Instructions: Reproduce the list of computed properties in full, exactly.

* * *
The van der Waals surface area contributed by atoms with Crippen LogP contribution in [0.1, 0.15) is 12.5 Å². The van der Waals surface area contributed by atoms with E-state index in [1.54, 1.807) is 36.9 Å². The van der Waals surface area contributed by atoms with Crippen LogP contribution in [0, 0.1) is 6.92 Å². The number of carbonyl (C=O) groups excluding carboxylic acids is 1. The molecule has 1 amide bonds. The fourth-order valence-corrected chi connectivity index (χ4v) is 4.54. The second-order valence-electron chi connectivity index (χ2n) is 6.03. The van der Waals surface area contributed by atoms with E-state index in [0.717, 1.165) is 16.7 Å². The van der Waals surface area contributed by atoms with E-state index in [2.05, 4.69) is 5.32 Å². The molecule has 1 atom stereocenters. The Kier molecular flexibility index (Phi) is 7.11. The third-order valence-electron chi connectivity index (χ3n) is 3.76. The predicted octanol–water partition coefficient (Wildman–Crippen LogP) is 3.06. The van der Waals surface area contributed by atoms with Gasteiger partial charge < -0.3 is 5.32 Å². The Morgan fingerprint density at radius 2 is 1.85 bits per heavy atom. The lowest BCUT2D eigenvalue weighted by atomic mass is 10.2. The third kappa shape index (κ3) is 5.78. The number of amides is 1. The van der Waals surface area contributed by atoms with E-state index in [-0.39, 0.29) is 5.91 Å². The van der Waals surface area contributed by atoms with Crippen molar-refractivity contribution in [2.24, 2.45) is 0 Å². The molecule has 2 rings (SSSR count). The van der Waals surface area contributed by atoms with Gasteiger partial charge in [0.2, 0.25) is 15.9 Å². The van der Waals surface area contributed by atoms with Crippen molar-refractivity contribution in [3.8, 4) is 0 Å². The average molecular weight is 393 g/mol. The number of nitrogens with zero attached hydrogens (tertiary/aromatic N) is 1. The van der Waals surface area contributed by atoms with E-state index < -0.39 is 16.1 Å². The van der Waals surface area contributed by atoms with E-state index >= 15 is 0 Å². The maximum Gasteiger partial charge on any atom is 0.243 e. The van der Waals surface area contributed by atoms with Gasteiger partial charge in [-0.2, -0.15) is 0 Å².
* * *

The van der Waals surface area contributed by atoms with Crippen LogP contribution in [0.1, 0.15) is 12.5 Å². The van der Waals surface area contributed by atoms with E-state index in [1.54, 1.807) is 36.9 Å². The van der Waals surface area contributed by atoms with Crippen LogP contribution in [0, 0.1) is 6.92 Å². The number of carbonyl (C=O) groups excluding carboxylic acids is 1. The molecule has 1 amide bonds. The fourth-order valence-corrected chi connectivity index (χ4v) is 4.54. The second-order valence-electron chi connectivity index (χ2n) is 6.03. The van der Waals surface area contributed by atoms with E-state index in [0.717, 1.165) is 16.7 Å². The van der Waals surface area contributed by atoms with E-state index in [2.05, 4.69) is 5.32 Å². The molecule has 1 atom stereocenters. The Kier molecular flexibility index (Phi) is 7.11. The third-order valence-electron chi connectivity index (χ3n) is 3.76. The predicted octanol–water partition coefficient (Wildman–Crippen LogP) is 3.06. The van der Waals surface area contributed by atoms with Gasteiger partial charge < -0.3 is 5.32 Å². The Morgan fingerprint density at radius 2 is 1.85 bits per heavy atom. The lowest BCUT2D eigenvalue weighted by atomic mass is 10.2. The third kappa shape index (κ3) is 5.78. The number of amides is 1. The van der Waals surface area contributed by atoms with E-state index in [-0.39, 0.29) is 5.91 Å². The van der Waals surface area contributed by atoms with Crippen molar-refractivity contribution in [2.24, 2.45) is 0 Å². The molecule has 2 rings (SSSR count). The van der Waals surface area contributed by atoms with Gasteiger partial charge in [0.2, 0.25) is 15.9 Å². The van der Waals surface area contributed by atoms with Crippen molar-refractivity contribution in [3.8, 4) is 0 Å². The average molecular weight is 393 g/mol. The number of nitrogens with zero attached hydrogens (tertiary/aromatic N) is 1. The van der Waals surface area contributed by atoms with E-state index < -0.39 is 16.1 Å². The van der Waals surface area contributed by atoms with E-state index >= 15 is 0 Å². The maximum Gasteiger partial charge on any atom is 0.243 e. The van der Waals surface area contributed by atoms with Gasteiger partial charge in [-0.2, -0.15) is 0 Å².